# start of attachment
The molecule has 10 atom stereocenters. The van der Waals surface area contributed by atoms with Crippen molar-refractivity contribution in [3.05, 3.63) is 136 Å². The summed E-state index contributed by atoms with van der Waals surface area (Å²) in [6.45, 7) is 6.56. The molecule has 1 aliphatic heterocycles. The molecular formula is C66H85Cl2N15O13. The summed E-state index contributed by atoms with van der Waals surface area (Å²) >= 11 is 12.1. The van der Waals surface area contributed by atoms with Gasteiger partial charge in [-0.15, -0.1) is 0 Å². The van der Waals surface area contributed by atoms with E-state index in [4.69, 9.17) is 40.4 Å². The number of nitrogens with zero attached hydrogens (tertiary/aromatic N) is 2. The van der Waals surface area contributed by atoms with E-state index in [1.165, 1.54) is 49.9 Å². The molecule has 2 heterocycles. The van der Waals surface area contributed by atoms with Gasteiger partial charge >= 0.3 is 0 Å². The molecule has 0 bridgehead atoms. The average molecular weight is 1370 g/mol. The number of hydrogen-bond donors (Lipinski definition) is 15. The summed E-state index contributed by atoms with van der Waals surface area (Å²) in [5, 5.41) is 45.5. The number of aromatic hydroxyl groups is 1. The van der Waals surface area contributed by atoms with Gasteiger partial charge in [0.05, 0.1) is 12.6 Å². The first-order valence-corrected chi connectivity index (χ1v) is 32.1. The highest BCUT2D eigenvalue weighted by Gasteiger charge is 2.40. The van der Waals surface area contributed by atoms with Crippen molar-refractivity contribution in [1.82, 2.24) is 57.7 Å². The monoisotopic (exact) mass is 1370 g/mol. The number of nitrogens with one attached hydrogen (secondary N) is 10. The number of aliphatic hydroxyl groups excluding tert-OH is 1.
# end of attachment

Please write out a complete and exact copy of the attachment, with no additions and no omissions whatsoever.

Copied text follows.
The molecule has 10 atom stereocenters. The van der Waals surface area contributed by atoms with Crippen molar-refractivity contribution in [3.05, 3.63) is 136 Å². The summed E-state index contributed by atoms with van der Waals surface area (Å²) in [6.45, 7) is 6.56. The molecule has 1 aliphatic heterocycles. The molecular formula is C66H85Cl2N15O13. The summed E-state index contributed by atoms with van der Waals surface area (Å²) >= 11 is 12.1. The van der Waals surface area contributed by atoms with Gasteiger partial charge in [-0.15, -0.1) is 0 Å². The van der Waals surface area contributed by atoms with E-state index in [4.69, 9.17) is 40.4 Å². The number of nitrogens with zero attached hydrogens (tertiary/aromatic N) is 2. The van der Waals surface area contributed by atoms with E-state index in [1.165, 1.54) is 49.9 Å². The molecule has 2 heterocycles. The van der Waals surface area contributed by atoms with Gasteiger partial charge >= 0.3 is 0 Å². The molecule has 0 bridgehead atoms. The average molecular weight is 1370 g/mol. The number of hydrogen-bond donors (Lipinski definition) is 15. The summed E-state index contributed by atoms with van der Waals surface area (Å²) in [5, 5.41) is 45.5. The number of aromatic hydroxyl groups is 1. The van der Waals surface area contributed by atoms with Gasteiger partial charge in [0.05, 0.1) is 12.6 Å². The first-order valence-corrected chi connectivity index (χ1v) is 32.1. The highest BCUT2D eigenvalue weighted by Gasteiger charge is 2.40. The van der Waals surface area contributed by atoms with Crippen molar-refractivity contribution in [1.82, 2.24) is 57.7 Å². The monoisotopic (exact) mass is 1370 g/mol. The number of nitrogens with one attached hydrogen (secondary N) is 10. The number of aliphatic hydroxyl groups excluding tert-OH is 1.